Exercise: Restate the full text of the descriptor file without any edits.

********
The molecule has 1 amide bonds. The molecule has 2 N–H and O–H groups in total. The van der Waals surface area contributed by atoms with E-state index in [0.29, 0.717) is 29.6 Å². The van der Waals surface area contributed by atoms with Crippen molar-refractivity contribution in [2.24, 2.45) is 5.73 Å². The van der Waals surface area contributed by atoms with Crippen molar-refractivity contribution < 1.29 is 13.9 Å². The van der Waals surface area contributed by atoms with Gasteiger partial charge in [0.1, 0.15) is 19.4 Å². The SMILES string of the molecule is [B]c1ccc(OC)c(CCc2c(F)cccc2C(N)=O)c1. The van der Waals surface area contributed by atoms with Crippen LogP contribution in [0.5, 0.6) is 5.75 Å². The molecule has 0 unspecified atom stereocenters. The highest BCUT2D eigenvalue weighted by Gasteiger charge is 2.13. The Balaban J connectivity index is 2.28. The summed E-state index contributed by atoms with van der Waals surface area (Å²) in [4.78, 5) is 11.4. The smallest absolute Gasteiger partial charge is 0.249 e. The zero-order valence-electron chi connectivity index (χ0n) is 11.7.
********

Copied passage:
The molecule has 1 amide bonds. The molecule has 2 N–H and O–H groups in total. The van der Waals surface area contributed by atoms with E-state index in [0.29, 0.717) is 29.6 Å². The van der Waals surface area contributed by atoms with Crippen molar-refractivity contribution in [2.24, 2.45) is 5.73 Å². The van der Waals surface area contributed by atoms with Crippen molar-refractivity contribution < 1.29 is 13.9 Å². The van der Waals surface area contributed by atoms with Gasteiger partial charge in [0.1, 0.15) is 19.4 Å². The SMILES string of the molecule is [B]c1ccc(OC)c(CCc2c(F)cccc2C(N)=O)c1. The van der Waals surface area contributed by atoms with Crippen LogP contribution in [0.5, 0.6) is 5.75 Å². The molecule has 0 unspecified atom stereocenters. The highest BCUT2D eigenvalue weighted by Gasteiger charge is 2.13. The Balaban J connectivity index is 2.28. The summed E-state index contributed by atoms with van der Waals surface area (Å²) in [4.78, 5) is 11.4. The smallest absolute Gasteiger partial charge is 0.249 e. The zero-order valence-electron chi connectivity index (χ0n) is 11.7.